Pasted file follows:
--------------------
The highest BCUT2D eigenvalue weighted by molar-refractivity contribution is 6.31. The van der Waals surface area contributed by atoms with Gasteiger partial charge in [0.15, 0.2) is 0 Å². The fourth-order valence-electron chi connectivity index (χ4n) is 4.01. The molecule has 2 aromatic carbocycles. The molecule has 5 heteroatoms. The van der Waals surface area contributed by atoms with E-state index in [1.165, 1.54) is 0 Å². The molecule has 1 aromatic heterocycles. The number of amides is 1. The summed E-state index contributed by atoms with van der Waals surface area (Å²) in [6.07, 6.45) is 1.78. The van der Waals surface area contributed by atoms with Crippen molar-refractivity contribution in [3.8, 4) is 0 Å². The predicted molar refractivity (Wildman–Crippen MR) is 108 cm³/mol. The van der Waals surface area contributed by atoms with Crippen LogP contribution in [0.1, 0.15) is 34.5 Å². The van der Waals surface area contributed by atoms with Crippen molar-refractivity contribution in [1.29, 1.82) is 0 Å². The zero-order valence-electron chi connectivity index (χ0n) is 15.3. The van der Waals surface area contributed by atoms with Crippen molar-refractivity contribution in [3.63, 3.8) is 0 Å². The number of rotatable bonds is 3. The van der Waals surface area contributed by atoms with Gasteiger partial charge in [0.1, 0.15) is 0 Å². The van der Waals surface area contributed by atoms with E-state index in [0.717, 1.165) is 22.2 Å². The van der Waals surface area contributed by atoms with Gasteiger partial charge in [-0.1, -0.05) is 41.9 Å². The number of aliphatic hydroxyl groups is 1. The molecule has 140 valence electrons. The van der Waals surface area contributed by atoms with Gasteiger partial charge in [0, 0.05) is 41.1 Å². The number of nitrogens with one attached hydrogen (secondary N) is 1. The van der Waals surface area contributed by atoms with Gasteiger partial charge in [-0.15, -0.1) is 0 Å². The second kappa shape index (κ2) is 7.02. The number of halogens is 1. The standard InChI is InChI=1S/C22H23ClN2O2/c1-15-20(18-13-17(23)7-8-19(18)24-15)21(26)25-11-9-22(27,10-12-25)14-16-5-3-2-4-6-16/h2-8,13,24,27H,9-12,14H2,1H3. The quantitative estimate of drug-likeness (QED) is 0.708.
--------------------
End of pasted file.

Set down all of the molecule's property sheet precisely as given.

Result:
The highest BCUT2D eigenvalue weighted by molar-refractivity contribution is 6.31. The van der Waals surface area contributed by atoms with Gasteiger partial charge in [0.15, 0.2) is 0 Å². The fourth-order valence-electron chi connectivity index (χ4n) is 4.01. The molecule has 2 aromatic carbocycles. The molecule has 5 heteroatoms. The van der Waals surface area contributed by atoms with E-state index in [1.165, 1.54) is 0 Å². The molecule has 1 aromatic heterocycles. The number of amides is 1. The summed E-state index contributed by atoms with van der Waals surface area (Å²) in [6.07, 6.45) is 1.78. The van der Waals surface area contributed by atoms with Crippen molar-refractivity contribution in [3.8, 4) is 0 Å². The predicted molar refractivity (Wildman–Crippen MR) is 108 cm³/mol. The van der Waals surface area contributed by atoms with Crippen LogP contribution in [0.1, 0.15) is 34.5 Å². The van der Waals surface area contributed by atoms with Crippen molar-refractivity contribution in [1.29, 1.82) is 0 Å². The zero-order valence-electron chi connectivity index (χ0n) is 15.3. The van der Waals surface area contributed by atoms with Crippen molar-refractivity contribution in [3.63, 3.8) is 0 Å². The number of rotatable bonds is 3. The van der Waals surface area contributed by atoms with Gasteiger partial charge in [0.1, 0.15) is 0 Å². The van der Waals surface area contributed by atoms with E-state index in [0.717, 1.165) is 22.2 Å². The van der Waals surface area contributed by atoms with Gasteiger partial charge in [-0.1, -0.05) is 41.9 Å². The number of aliphatic hydroxyl groups is 1. The molecule has 140 valence electrons. The van der Waals surface area contributed by atoms with Gasteiger partial charge in [0, 0.05) is 41.1 Å². The number of nitrogens with one attached hydrogen (secondary N) is 1. The van der Waals surface area contributed by atoms with Gasteiger partial charge in [-0.15, -0.1) is 0 Å². The second kappa shape index (κ2) is 7.02. The number of halogens is 1. The standard InChI is InChI=1S/C22H23ClN2O2/c1-15-20(18-13-17(23)7-8-19(18)24-15)21(26)25-11-9-22(27,10-12-25)14-16-5-3-2-4-6-16/h2-8,13,24,27H,9-12,14H2,1H3. The quantitative estimate of drug-likeness (QED) is 0.708.